Magazine article Variety

Luhrmann Makes a Classic His Own

Magazine article Variety

Luhrmann Makes a Classic His Own

Article excerpt

LUHRMANN MAKES A CLASSIC HIS OWN

7/10

No wonder Cannes invited The Great Gatsby to open the festival this year. Baz Luhrmann's glittery adaptation of the F. Scott Fitzgerald novel is as strong an example of auteur cinema as Hollywood can support - which is to say, the Moulin Rouge director has taken an American literary classic many half-remember from high school and reinvented it as only he could: as a gaily expressionistic, vibrantly kaleidoscopic pastiche of visual and musical styles.

Forget the West Egg you thought you knew; Luhrmann sucks out its yolk and stuffs it full of confetti, replacing the book's finely etched characters with larger-than-life archetypes. Juggling design influences, he blends everything from period illustrator J.C. Leyendecker's golden-haired, square-shouldered ideal to the gauzy, high-artifice fantasies of 1960s underground filmmaker James Bidgood into a dizzying whirlwind. It's enough to make even Armani or Liberace blush.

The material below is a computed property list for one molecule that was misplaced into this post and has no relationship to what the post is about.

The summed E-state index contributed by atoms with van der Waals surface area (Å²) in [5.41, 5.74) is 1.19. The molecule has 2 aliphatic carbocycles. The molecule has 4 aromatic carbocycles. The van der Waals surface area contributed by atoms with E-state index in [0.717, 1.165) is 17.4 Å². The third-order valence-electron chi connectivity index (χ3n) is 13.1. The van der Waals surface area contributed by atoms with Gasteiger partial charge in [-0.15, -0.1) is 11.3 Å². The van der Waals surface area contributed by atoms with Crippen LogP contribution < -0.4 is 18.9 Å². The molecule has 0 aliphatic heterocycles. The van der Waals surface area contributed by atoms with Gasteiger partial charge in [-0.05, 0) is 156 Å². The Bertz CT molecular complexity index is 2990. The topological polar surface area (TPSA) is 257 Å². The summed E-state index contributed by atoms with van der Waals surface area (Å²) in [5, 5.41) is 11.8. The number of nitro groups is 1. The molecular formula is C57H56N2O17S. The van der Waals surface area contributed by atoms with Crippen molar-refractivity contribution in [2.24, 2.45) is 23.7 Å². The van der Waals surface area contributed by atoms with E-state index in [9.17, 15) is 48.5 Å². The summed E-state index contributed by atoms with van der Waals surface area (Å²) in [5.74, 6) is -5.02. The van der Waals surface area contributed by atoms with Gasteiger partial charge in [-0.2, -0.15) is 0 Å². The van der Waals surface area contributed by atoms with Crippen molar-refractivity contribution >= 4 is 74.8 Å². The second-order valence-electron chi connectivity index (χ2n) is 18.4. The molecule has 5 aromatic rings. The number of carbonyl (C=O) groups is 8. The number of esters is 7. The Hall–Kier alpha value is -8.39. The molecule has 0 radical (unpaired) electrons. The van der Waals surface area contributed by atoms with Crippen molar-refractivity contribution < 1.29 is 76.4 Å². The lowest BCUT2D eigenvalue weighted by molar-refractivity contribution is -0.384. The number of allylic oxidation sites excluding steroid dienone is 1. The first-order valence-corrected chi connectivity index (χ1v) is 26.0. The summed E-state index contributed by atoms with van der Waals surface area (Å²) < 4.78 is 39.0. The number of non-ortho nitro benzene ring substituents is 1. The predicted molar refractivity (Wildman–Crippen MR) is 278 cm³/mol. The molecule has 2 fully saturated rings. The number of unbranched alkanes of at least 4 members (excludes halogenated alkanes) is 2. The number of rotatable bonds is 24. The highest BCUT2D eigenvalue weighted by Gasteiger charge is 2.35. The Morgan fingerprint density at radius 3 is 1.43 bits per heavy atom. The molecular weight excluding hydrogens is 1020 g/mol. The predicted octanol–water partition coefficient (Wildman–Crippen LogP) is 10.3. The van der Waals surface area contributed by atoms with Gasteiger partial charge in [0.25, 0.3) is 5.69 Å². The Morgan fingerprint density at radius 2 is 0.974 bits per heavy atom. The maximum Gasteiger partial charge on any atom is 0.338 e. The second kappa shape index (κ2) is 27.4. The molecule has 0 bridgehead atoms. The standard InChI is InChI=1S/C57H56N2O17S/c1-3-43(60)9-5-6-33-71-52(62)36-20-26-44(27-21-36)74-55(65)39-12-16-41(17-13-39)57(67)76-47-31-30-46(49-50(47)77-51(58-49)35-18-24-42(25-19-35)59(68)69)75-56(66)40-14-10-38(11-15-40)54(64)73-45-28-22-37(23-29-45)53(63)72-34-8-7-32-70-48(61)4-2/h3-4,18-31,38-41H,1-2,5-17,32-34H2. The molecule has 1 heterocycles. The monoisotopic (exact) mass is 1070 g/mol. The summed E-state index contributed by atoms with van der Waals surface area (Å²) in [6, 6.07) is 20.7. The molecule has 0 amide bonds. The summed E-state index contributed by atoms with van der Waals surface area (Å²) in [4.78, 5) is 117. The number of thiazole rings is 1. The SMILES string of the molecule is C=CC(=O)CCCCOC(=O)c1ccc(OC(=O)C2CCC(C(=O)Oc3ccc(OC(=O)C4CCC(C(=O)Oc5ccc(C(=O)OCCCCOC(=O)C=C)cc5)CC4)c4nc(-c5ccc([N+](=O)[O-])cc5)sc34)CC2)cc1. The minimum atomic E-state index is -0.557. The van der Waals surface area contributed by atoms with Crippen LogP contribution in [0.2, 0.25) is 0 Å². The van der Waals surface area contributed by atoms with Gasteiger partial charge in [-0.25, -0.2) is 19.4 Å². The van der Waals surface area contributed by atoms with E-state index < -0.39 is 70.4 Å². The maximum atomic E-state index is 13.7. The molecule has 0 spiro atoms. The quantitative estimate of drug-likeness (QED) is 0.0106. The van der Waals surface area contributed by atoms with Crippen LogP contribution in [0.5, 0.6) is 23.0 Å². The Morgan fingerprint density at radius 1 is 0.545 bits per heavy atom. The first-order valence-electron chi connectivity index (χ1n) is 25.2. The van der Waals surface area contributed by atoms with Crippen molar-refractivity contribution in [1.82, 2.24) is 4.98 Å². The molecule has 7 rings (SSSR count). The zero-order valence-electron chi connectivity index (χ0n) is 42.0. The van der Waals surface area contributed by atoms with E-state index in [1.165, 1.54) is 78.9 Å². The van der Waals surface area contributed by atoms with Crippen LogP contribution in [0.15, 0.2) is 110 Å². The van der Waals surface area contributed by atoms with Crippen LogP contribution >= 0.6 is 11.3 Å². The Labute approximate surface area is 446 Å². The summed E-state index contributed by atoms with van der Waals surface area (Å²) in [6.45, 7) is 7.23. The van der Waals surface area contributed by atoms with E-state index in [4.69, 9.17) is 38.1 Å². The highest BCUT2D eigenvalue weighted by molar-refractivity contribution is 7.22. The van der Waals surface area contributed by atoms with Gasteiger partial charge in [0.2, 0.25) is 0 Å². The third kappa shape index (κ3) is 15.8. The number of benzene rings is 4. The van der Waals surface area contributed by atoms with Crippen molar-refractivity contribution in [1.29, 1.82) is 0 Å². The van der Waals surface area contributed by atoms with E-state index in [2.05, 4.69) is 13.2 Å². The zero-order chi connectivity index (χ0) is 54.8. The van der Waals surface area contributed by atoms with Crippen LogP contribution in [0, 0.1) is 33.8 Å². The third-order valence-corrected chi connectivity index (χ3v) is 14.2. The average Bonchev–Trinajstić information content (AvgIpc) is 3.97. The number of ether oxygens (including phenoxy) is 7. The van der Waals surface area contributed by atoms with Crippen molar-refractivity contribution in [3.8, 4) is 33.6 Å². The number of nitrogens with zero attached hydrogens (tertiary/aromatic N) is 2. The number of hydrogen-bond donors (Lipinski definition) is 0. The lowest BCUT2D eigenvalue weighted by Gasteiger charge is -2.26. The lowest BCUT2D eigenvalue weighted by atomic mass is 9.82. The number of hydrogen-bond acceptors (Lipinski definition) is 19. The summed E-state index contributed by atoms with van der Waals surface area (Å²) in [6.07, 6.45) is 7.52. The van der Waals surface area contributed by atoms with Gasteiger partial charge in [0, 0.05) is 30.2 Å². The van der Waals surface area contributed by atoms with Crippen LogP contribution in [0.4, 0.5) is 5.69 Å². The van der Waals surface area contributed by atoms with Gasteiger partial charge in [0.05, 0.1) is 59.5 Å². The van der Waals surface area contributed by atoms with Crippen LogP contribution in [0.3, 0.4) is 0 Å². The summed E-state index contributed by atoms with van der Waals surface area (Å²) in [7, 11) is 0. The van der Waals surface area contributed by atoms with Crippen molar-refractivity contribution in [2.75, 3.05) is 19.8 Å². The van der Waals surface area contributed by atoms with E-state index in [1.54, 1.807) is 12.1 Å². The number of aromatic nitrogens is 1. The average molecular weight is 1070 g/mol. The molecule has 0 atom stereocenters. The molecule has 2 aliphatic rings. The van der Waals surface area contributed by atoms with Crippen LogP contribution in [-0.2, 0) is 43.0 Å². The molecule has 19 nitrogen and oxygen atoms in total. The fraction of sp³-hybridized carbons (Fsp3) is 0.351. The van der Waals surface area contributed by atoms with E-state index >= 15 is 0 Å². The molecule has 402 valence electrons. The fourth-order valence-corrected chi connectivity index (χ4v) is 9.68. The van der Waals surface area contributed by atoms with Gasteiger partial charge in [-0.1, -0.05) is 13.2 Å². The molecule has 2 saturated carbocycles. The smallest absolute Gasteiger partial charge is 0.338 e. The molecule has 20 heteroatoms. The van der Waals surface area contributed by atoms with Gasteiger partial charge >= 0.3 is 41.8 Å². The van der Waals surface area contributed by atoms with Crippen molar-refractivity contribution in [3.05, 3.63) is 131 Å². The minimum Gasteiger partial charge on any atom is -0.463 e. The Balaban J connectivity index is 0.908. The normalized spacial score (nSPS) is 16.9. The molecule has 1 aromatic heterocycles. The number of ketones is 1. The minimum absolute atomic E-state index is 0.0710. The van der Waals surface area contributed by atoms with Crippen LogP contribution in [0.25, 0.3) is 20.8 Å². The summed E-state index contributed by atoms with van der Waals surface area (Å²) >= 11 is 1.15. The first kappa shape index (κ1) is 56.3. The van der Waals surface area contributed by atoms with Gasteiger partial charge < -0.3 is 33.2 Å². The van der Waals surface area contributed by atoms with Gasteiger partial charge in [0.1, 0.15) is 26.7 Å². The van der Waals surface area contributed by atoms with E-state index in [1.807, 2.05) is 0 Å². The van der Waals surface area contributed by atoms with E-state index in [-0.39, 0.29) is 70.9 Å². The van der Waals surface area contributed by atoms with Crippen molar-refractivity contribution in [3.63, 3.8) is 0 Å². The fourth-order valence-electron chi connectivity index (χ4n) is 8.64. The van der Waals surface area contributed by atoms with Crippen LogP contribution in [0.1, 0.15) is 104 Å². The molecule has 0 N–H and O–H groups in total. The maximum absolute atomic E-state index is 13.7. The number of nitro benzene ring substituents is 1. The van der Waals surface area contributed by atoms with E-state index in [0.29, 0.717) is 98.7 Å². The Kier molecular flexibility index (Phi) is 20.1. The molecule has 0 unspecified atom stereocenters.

On the page, the hyperbole doesn't seem quite so ... hyperbolic, as one can only imagine the grandeur of Gatsby's parties, the scale of his mansion and the extent of his shirt collection. Despite retaining moth-on-the-wall Nick Carraway as his bookish narrator, behind the camera, Luhrmann adopts the tacky, new-money personality of Gatsby's uncouth party-crashers. …

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